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Are matches considered incendiary devices?

Question as originally presented: Can you score OV2 15 points if the defendant set a building on fire? He used matches and sticks/twigs to intentionally start the fire.

Relevant to your question, 15 points should be scored under OV 2 when “the offender possessed or used an incendiary device, an explosive device, or a fully automatic weapon.” MCL 777.32(1)(b). The issue is whether matches can be considered an incendiary device. OV 2 states that incendiary device “includes gasoline or any other flammable substance, a blowtorch, fire bomb, Molotov cocktail, or other similar device.” MCL 777.32(3)(d). However, no case has specifically addressed this issue. A match head is coated with flammable chemicals that are ignited when the match is struck against a rough surface. These chemicals could arguably be considered “flammable substances” as provided in the definition of incendiary device; or the match itself could be considered a “similar device” to the devices listed in the definition of incendiary device because a match is lit and then has a flame similar to a blowtorch, which also must be lit to be flaming. On the other hand, a match has a much smaller flame and is arguably less dangerous than a blowtorch, fire bomb, or Molotov cocktail. Gasoline or any other flammable substance could be construed to refer only to fire accelerants, which is what was typically used in cases scoring OV 1 and OV 2 for incendiary devices. Two unpublished, and therefore nonbinding, decisions have mentioned matches in the context of assessing points for an incendiary device. In People v Sindone, unpublished per curiam opinion of the Court of Appeals, issued April 11, 2019 (Docket No. 340328), p 6, the Court considered scoring OV 1 and OV 2 where the defendant admitted to starting a fire by lighting a candle and placing it near a mattress. The Court noted that the evidence at trial did not establish what was used to light the candle, but that the candle “falls within the category of ‘other similar device’ because it is similar to a Molotov cocktail and fire bomb–both of which require an individual to set them on fire before being used to start a fire elsewhere.” Id. This same logic could be applied to a match to argue it falls within the definition of incendiary device. The Court also stated: “Even if a candle is not an incendiary device, there is sufficient evidence that defendant lit the candle with an incendiary device such as matches or a lighter.” Id. This statement suggests the Court was presuming matches meet the definition of an incendiary device, but the Court did not analyze the issue further. However, a different Court of Appeals panel suggested that it does not consider matches to fall within the definition of incendiary device (as used in the guidelines that preceded the current statutory sentencing guidelines). In People v Williams, unpublished per curiam opinion of the Court of Appeals, issued September 9, 1997 (Docket No. 187416), p 3, the Court considered whether the defendant possessed an incendiary device, which was at that time defined as “gasoline or other flammable substances, blow torches, fire bombs, Molotov cocktails, etc.,” where the defendant used a butane lighter; the Court upheld the scoring for use of an incendiary device, stating that “[a]lthough there was not definitive evidence that the fire was started by a butane lighter rather than by matches, we cannot say that the court’s finding that defendant used an incendiary device was wholly unsupported or materially false.” Id. (emphasis added). Thus, it appears that if the evidence would have shown the defendant merely used matches, the Court would have concluded the scoring was improper. Ultimately, you present an unresolved legal question that the court will have to decide.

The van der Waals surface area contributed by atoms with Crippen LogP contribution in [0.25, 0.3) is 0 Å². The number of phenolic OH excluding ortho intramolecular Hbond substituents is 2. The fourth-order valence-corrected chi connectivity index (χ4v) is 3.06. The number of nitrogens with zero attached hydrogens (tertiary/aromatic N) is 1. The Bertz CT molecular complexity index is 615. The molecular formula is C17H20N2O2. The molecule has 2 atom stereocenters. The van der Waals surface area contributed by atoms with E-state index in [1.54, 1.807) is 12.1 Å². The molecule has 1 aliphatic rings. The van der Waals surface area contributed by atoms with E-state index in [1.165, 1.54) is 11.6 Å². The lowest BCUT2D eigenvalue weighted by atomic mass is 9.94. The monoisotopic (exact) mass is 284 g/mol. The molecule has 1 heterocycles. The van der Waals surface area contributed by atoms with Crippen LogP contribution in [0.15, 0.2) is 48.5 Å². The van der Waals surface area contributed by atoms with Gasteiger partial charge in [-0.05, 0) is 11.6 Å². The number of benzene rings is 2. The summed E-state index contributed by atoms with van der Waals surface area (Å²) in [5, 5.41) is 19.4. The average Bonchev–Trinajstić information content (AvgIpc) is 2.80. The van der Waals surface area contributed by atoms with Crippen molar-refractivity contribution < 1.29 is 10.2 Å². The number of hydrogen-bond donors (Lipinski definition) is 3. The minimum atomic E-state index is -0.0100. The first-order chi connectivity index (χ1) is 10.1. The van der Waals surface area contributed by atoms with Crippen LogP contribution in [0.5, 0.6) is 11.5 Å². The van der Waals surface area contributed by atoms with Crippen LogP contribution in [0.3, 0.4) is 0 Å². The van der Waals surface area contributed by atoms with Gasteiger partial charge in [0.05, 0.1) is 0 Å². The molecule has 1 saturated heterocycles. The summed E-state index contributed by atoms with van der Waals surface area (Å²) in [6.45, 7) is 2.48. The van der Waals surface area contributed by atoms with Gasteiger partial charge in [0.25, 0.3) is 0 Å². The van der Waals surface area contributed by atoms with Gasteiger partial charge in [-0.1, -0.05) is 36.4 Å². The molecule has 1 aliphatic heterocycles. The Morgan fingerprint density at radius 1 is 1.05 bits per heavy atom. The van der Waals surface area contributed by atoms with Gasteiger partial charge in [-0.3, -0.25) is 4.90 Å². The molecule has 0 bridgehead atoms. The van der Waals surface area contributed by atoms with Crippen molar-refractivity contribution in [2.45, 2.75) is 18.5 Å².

Tags: OV 01 OV 02 OV 20

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